Welcome to the News section of the iNSiGHT Ornithology website (
www.simoncherriman.com). This blog contains updates about various things I've been up to, interesting environmental issues and observations I make regularly while going about my day. It is designed to be fun AND educational, and inspire you about our wonderful natural world. Happy reading!

Friday, 27 June 2014

Invisible Bird?


Can you spot the bird? "You're crazy!" I hear you shout, "there's no bird in there!" But when you take a second glance and study the left hand side of the photo more closely, you can just make out the beak, eye and body feathers of what is indeed one of the most camouflaged birds in the world.

This is a Large-tailed Nightjar (Caprimulgus macrurus), one of the four Singaporean members of a group of nocturnal, silent flyers which seem to have such a unique aura about them. I found this female, who was quietly incubating her eggs, quite by chance while searching for Sea Eagle nests recently. The species makes no nest but lays the 2 eggs among leaf litter on the rainforest floor, relying totally on its bark-like feathers to (hopefully) avoid being eaten.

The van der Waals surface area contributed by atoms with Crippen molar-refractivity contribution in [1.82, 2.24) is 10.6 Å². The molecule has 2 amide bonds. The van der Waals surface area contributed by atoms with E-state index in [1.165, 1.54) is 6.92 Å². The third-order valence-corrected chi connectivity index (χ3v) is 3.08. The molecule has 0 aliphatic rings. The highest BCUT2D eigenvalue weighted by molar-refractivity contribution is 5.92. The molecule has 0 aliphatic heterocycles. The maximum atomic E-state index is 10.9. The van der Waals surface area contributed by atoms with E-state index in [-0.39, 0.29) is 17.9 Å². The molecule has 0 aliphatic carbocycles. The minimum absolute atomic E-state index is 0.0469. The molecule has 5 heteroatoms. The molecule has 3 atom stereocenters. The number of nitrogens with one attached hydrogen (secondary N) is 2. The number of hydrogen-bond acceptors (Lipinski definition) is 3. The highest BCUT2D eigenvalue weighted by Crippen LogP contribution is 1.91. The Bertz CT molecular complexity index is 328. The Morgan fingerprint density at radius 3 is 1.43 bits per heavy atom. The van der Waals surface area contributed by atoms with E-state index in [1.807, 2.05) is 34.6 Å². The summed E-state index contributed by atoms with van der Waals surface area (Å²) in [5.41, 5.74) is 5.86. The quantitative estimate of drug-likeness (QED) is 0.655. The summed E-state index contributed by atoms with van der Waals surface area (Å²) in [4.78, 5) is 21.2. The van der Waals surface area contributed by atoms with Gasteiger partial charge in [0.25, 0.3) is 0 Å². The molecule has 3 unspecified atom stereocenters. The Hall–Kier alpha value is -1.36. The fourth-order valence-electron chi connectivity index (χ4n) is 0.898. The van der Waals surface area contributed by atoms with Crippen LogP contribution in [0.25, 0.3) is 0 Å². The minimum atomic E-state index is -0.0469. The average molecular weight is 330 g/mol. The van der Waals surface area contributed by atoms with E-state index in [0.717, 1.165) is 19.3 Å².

As I crept closer to take another picture the bird suddenly flushed, zipping over my head with silent wing-beats and disappearing out of sight. This made me feel a little guilty but it did provide an opportunity to photograph the clutch, which is much more obvious than the sitting bird.

Nightjars lay their eggs on bare ground.


The next day I was relieved to find the nightjar had returned to her eggs, and this time I had my long lens with me to take close photos from a distance, without causing her another disturbance. One I'm especially keen to share is this one (right), which shows the fine bristly feathers above the bird's gape (mouth). Such features are probably very useful for increasing the size of the bird's mouth when it opens at night to catch flying insects, demonstrating another marvellous adaptation by a creature to its environment.


In Australia we have three true nightjars and the Owlet-nightjar, and you can see a couple of my previous posts about two of these species here.

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